One does not become enlightened by imagining figures of light, but by making the darkness conscious. – Carl Jung
We discussed the concept of the persona in our April 6 prompt – remember that the persona is a mask that we wear that represents how we wish to be perceived by the world. By contrast, our shadow is everything about us that we fail to see or to accept.
The idea of the shadow is complicated and challenging. Through childhood we go through a kind of sorting process – as we learn what is socially and culturally acceptable, we tend to keep those aspects of ourselves in the daylight for all to see. We tend to suppress or deny any characteristic that is disapproved or discouraged, and it doesn’t matter whether or not those parts of ourselves are “good” or “bad,” only whether they were considered acceptable or uncivilized. So, the selfish, lying, lustful, stealing, “sinful” parts of us are sublimated. But if your parents didn’t approve of your artistic streak, your athleticism, your sense of self-confidence, your bookishness or your adventurousness, these traits end up buried as well.
There’s a good deal of pure gold down there, buried right alongside the unpleasant stuff.
What complicates things is that shadow generally wants out, wants your acknowledgement. It hides in our secret shames (such as personal taboos, body issues, sexual issues or persistent regrets). It shows itself in how we project onto others – when we are shocked, disgusted or particularly embarrassed by something someone else says or does, we may actually be responding to some part of ourselves that embarrasses or mortifies us. The shadow can also come out in our little slips of the tongue, the things we say that unintentionally reveal something unpleasant about us. It lurks in our compulsive behaviors and our addictions, in our cruel jokes and off-color remarks. It can also manifest in physical symptoms, as we touched on in the April 20 prompt.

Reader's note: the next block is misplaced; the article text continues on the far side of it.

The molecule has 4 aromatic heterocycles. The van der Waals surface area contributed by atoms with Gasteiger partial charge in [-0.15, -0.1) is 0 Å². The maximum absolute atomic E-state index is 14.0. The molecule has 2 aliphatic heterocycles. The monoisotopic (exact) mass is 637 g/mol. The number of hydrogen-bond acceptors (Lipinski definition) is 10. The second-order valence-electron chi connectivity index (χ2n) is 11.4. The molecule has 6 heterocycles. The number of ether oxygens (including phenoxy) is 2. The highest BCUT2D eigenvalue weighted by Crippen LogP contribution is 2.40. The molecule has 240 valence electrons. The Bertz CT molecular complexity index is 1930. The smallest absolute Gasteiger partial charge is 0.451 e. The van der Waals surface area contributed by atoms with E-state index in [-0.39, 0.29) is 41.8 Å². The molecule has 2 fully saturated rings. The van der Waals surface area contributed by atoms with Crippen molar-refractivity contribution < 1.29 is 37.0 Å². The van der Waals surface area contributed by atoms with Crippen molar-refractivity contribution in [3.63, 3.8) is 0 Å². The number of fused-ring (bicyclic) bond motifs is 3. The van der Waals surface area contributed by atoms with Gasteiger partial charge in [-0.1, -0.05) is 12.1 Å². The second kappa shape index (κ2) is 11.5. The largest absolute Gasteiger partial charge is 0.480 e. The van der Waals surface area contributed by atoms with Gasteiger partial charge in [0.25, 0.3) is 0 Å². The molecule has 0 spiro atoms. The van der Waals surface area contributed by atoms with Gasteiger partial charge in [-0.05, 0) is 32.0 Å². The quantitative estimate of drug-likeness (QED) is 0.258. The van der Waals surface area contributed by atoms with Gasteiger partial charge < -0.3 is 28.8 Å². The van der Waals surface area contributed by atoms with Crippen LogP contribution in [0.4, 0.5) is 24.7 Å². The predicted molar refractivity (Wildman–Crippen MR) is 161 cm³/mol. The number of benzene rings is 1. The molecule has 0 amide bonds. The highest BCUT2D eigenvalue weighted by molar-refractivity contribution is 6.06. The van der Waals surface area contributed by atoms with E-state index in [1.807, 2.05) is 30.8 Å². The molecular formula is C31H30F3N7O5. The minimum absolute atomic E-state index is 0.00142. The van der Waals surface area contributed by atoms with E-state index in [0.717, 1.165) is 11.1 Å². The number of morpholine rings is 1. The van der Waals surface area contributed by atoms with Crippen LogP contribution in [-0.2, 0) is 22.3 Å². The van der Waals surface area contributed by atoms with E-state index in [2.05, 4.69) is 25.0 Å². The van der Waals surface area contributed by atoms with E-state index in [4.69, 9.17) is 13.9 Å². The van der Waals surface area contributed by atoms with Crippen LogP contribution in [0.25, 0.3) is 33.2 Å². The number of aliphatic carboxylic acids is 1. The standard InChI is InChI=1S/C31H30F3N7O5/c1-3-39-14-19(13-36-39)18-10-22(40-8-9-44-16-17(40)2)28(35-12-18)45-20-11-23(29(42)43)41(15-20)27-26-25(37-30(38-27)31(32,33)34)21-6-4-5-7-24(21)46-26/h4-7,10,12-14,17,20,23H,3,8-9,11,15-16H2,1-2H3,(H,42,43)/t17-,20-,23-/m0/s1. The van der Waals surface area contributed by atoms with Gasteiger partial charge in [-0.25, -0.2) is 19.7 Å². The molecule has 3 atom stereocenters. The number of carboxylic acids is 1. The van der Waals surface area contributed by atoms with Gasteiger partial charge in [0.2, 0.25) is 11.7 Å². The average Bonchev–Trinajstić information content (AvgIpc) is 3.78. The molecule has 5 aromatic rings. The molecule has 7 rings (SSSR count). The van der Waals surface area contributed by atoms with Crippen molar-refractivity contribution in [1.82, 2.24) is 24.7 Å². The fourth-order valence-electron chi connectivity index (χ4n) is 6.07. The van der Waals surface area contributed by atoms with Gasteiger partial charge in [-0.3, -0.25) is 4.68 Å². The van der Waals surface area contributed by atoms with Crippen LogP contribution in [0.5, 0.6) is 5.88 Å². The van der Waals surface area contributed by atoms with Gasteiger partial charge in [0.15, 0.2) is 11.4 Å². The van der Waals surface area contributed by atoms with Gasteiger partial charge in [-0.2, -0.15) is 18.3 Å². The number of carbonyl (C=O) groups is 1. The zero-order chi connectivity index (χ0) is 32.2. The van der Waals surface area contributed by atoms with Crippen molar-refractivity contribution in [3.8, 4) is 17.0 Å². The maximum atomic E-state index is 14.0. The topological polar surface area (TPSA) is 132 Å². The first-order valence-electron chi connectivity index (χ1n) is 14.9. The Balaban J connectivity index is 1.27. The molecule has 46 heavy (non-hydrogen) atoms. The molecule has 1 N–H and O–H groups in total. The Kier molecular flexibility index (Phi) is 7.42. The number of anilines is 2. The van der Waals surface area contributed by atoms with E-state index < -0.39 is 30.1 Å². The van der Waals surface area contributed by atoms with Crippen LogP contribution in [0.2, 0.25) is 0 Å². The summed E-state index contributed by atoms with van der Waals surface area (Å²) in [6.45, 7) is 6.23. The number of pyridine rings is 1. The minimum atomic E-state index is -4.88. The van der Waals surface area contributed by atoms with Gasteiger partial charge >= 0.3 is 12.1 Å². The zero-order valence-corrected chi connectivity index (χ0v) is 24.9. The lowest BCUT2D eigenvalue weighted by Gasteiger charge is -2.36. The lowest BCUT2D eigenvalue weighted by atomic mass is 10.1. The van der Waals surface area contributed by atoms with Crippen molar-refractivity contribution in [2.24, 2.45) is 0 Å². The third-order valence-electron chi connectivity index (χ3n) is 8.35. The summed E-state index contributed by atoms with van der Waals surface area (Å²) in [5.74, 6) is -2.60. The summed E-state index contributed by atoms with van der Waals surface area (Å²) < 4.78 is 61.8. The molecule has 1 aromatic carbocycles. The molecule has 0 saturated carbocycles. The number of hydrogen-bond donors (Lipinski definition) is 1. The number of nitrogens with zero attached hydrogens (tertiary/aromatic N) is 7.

In spite of its function as a reservoir for human darkness – or perhaps because of this – the shadow is the seat of creativity. – Carl Jung
The shadow pushes at its restraints when we are stressed, under duress, at midlife and during our dark nights of the soul. It comes to us in our dreams – according to psychologists it most often represented by a “dark” figure the same gender as ourselves, enacting something that is consciously forbidden to us.
The shadow may reveal itself through our art and our writing, which relax the hold of our conscious mind and allow things to come up from below the dark veil of our subconscious.
Shadow work is necessarily difficult and painful, but also potentially rewarding. The ultimate goal of this kind of work is to acknowledge and accept our shadow self, to face and then to assimilate it at the same time being aware that we do not identify with it. It’s an ongoing lifetime process, a commitment to ourselves that may be the most important work that we do.
Working with the shadow through the poetic medium will be a different journey for each of us, but here are some starter questions:
* Write a poem about a particular problem that constantly recurs in your life.
* What do you like least about yourself? Do you dare air it, work with it, make an ally of it?
* Where does shame, depression, addiction, anger or anxiety live, in your family? Who carries it? Who denies it?
* What private thoughts or feelings most embarrass you?
* What traits in others persistently annoy or repulse you? What is it you cannot stand about a family member, a friend, a significant other?
* Who do you envy, who makes you nervous, afraid? Who do you feel sabotages you?
* What part of your personality do you wish you could be rid of?
Try a free-writing exercise on any of these questions to mine the shadow before trying to make a poem from what you find. It may help you to put some time between the free-writing and the poem. Be honest, but be kind to yourself.